Today I want to talk to you about creativity.

Many of my clients lament about not being creative. Of course, this is a big topic, and today I want to continue the theme of functions of language, and to focus on what role our language plays in creativity.

A common misconception is that creativity is simply a cognitive activity, a figment of our mind.  In fact, with rare exceptions of very few geniuses, for most of us, creativity does not just start and ‘end’ at the cognitive level.  It may originate at the cognitive level, but then it has to be externalized at the embodied level, the physical Aspect of Being. 

Why is that?  Because when we use our body to verbalize and to project an intention, an act of creation comes into being. 

This act of creation involves engaging our body.  We need our body to represent the idea, and two parts of our body are particularly expressive – our mouth and our hands. 

Obviously, artists such as painters, writers, or musicians do use their hands to create. For the rest of us, creation will involve an act of speech. 

In the Gospel of John, we read, “In the beginning was the Word, and the Word was with God, and the Word was God”.  

Also in Genesis, we read that God didn’t just think about his creation.  He spoke the world into being. It also says that WE are made in the image of God, which means we have the creative power within us.

I am sure that you have an experience of coming up with an original idea while having a conversation with someone. It wouldn’t have happened without you actually speaking it. Verbalization, or speaking, more than any other movement of our body, is directly associated with breath – the life force energy.   Language is articulated breath that invokes creative power.

The problem is, most of us say many things every day, but we don’t really have a relationship to what we say. To access that creative potential, we have to become aware of the power of our words and we need to use our words with more awareness.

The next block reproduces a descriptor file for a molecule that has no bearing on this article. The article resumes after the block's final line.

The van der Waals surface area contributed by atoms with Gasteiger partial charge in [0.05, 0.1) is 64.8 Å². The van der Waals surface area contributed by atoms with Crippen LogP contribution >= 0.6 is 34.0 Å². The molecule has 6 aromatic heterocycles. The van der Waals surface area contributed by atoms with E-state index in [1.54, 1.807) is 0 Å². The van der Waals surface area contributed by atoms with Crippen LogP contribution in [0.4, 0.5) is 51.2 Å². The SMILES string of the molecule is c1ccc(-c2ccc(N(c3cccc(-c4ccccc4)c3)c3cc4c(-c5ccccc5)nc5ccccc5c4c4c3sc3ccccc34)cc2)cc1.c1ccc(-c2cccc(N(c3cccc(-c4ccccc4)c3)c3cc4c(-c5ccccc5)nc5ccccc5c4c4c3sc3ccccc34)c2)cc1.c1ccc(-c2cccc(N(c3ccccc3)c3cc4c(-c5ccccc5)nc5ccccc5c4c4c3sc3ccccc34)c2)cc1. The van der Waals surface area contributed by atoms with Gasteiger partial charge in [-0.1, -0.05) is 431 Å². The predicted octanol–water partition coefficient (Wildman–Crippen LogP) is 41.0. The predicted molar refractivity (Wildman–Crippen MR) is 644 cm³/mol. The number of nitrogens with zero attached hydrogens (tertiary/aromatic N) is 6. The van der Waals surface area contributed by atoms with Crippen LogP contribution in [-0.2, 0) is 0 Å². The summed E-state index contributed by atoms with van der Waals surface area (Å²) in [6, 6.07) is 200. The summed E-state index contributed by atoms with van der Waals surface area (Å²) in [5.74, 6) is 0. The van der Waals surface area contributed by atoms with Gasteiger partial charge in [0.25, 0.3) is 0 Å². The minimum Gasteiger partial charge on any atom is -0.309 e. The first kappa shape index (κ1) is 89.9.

It’s only when we speak with a real intention and attention behind our words-  then this act of speech becomes a manifestation of something deeper.  This is when we employ an Expressive or Emotive Function of Language

This happens when I truly care about what I say, and when I speak out of this place that is alive in the present moment. This is when I am tapping into that emergent creative flow. I am ONE with my words. And my words carry the real creative power.

Let us place it in a coaching context. As a coach, you inevitably meet many people who are feeling ‘stuck’ in their lives.  When someone feels stuck, first you can ask, ‘what is it that you want to accomplish if you were not feeling so stuck?’

Most clients will offer a pretty fuzzy answer to this question. When they start talking about what they want, you can easily sense that they are talking about something quite distant. They are usually utilizing the referential function of language, which is mostly descriptive, and most of the time devoid of any emotions.  It’s as if they were describing some objective reality out there.

In other words, they are speaking ABOUT something that they haven’t really embodied yet.  So, as a coach, we ask questions to help them bring that future into the present.  Ask them to verbalize, give more details, shapes, colors to what it is they want to create, until they can truly speak from that creative flow, and feel the excitement of the creation.

This will help them to awaken the Expressive or Emotive Function of Language. 

Of course, this is not a one-off process.  Also, for some people, another form of idea embodiment, such as writing it out or doodling, might work better than speaking.

So my invitation to you is, find out ‘what is it that you want to create?’ Observe your relationship with your words.   Are you just speaking ABOUT something that feels external, or are you speaking FROM a deeper place where you can evoke the creative power to create something meaningful to you?  Do you actually feel something when you pronounce these words?

So Use the blessing of language to express yourself in your unique way.  Instead of just sitting there, ruminating and trying to come up with a brilliant idea in your head. 

Ok that’s what I have for you today. We’ll talk more about deep listening and other functions of language soon. If you are interested to learn more, check out our training at New York Life Coaching Institute. Take care!

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